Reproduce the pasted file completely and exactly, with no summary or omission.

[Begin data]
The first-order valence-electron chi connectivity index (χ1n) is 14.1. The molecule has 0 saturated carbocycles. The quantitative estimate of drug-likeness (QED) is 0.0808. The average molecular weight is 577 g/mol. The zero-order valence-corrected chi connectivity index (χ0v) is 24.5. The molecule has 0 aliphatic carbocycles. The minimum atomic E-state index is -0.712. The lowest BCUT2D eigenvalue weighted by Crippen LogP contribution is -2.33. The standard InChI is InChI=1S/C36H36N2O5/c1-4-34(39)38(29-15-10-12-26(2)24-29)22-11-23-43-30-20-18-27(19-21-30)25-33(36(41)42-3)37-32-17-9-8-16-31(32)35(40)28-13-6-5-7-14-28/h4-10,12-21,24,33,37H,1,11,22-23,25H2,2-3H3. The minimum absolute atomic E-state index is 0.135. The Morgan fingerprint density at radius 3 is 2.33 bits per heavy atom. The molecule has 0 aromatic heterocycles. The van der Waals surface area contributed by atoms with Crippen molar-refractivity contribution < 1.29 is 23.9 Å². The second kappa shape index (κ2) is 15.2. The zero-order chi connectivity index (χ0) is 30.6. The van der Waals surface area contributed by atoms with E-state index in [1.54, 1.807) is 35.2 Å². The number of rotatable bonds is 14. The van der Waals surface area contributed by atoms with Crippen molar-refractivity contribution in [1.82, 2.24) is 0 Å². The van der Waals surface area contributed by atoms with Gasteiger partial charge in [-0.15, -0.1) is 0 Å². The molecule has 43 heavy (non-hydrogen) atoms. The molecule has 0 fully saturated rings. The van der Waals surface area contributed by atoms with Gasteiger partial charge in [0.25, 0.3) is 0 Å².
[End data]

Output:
The first-order valence-electron chi connectivity index (χ1n) is 14.1. The molecule has 0 saturated carbocycles. The quantitative estimate of drug-likeness (QED) is 0.0808. The average molecular weight is 577 g/mol. The zero-order valence-corrected chi connectivity index (χ0v) is 24.5. The molecule has 0 aliphatic carbocycles. The minimum atomic E-state index is -0.712. The lowest BCUT2D eigenvalue weighted by Crippen LogP contribution is -2.33. The standard InChI is InChI=1S/C36H36N2O5/c1-4-34(39)38(29-15-10-12-26(2)24-29)22-11-23-43-30-20-18-27(19-21-30)25-33(36(41)42-3)37-32-17-9-8-16-31(32)35(40)28-13-6-5-7-14-28/h4-10,12-21,24,33,37H,1,11,22-23,25H2,2-3H3. The minimum absolute atomic E-state index is 0.135. The Morgan fingerprint density at radius 3 is 2.33 bits per heavy atom. The molecule has 0 aromatic heterocycles. The van der Waals surface area contributed by atoms with Crippen molar-refractivity contribution < 1.29 is 23.9 Å². The second kappa shape index (κ2) is 15.2. The zero-order chi connectivity index (χ0) is 30.6. The van der Waals surface area contributed by atoms with E-state index in [1.54, 1.807) is 35.2 Å². The number of rotatable bonds is 14. The van der Waals surface area contributed by atoms with Crippen molar-refractivity contribution in [1.82, 2.24) is 0 Å². The van der Waals surface area contributed by atoms with Gasteiger partial charge in [-0.15, -0.1) is 0 Å². The molecule has 43 heavy (non-hydrogen) atoms. The molecule has 0 fully saturated rings. The van der Waals surface area contributed by atoms with Gasteiger partial charge in [0.25, 0.3) is 0 Å².